Lucentis/Avastin is an easy target for criticism, because it is a (relatively) unusual example in which a drug company was able to get two different molecules against the same target approved for two different indications. It would be deceptive to suggest that this sort of thing represents the norm, or even is a major source of waste in spending on drugs. Moreover, even in this case the real story is more complex. Baker's post fails to mention that there was a safety signal in clinical trials indicating that the $2000 drug (lucentis) had fewer side-effects than the $50 drug (avastin). Should health insurance companies be willing to pay the additional cost for this safety benefit? Probably not. But the difference between the two drugs isn't just that Genentech "had a patent on the expensive drug." It's that Genentech spent hundreds of millions of dollars on clinical trials, required for FDA approval, to prove that the more expensive drug was safe and effective for this specific indication. That is why Lucentis is approved for macular degeneration, not because of any patent (which, in any case, Genentech holds for both drugs).

It is probably true that US consumers pay more than they should for drugs, and that part of this gap is due to rent-seeking by the pharmaceutical industry. But the argument that in the absence of patents drugs could be obtained for the "cost of production" -- i.e. at the same price as generics -- is absurd. Abolishing the monopoly pricing guaranteed by patents would simply bring an end to the discovery of new drugs, because no private enterprise could afford the extraordinary costs associated with drug development.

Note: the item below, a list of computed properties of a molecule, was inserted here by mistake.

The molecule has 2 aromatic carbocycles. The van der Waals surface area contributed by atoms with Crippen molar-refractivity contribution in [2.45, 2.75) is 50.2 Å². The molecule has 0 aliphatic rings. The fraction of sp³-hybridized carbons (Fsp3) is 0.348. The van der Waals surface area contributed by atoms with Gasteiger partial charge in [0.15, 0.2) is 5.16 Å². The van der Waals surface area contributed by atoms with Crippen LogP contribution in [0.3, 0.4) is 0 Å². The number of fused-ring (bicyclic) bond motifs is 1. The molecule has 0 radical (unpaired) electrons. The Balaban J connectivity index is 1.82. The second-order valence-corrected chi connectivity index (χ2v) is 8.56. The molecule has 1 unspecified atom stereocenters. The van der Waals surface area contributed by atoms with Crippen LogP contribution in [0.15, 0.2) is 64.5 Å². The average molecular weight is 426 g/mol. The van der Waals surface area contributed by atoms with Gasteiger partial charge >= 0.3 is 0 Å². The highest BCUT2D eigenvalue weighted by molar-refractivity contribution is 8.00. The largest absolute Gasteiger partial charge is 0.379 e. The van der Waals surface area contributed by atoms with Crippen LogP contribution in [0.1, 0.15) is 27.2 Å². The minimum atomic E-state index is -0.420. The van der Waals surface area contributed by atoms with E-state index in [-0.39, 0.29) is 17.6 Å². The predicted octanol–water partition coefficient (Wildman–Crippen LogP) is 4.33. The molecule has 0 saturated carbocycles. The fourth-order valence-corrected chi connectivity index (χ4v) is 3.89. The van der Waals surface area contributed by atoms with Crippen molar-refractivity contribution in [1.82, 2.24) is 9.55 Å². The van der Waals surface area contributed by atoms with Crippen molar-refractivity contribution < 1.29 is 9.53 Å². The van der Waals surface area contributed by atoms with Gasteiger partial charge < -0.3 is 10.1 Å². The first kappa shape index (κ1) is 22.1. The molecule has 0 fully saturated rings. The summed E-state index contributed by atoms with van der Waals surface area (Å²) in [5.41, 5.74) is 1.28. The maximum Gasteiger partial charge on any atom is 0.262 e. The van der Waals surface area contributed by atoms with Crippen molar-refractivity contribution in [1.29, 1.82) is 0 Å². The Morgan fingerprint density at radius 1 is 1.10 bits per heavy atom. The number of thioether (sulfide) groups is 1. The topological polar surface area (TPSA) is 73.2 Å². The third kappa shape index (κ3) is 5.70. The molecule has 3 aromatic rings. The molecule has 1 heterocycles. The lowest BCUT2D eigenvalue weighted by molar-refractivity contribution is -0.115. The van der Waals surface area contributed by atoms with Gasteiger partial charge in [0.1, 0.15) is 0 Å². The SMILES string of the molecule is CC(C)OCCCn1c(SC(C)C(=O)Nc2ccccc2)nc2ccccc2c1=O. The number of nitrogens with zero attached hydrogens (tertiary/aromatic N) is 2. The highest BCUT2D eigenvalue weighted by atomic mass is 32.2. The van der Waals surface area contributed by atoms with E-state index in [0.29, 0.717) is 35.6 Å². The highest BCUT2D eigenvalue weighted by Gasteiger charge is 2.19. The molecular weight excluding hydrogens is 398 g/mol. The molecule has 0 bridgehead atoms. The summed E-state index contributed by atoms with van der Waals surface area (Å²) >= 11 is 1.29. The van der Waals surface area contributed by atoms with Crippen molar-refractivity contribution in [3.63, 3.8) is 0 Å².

Greed cannot be unbiased
written by MartyBrentwood, April 29, 2011 11:59
Zack, what you say amounts the self-congratulating myth of the pharmaceutical industry. But there is simply too much money involved for drug companies to be unbiased scientific judges of their own work. Dr Marcia Angell demolished the myth a few years ago (http://tinyurl.com/DrugIndustryCorruption) citing the corruption of doctors receiving gifts from pharma, and pharma withholding negative studies in their quest to prove new drugs' value. One of her conclusions was stunning: "It is simply no longer possible to believe much of the clinical research that is published, or to rely on the judgment of trusted physicians or authoritative medical guidelines. I take no pleasure in this conclusion, which I reached slowly and reluctantly over my two decades as an editor of TheNew England Journal of Medicine."

Also, Dean has in fact written at least one paper outlining several alternative methods of financing drug research outside of patent monopolies: http://tinyurl.com/FinancingDrugResearch
Here's why
written by RueTheDay, April 30, 2011 8:54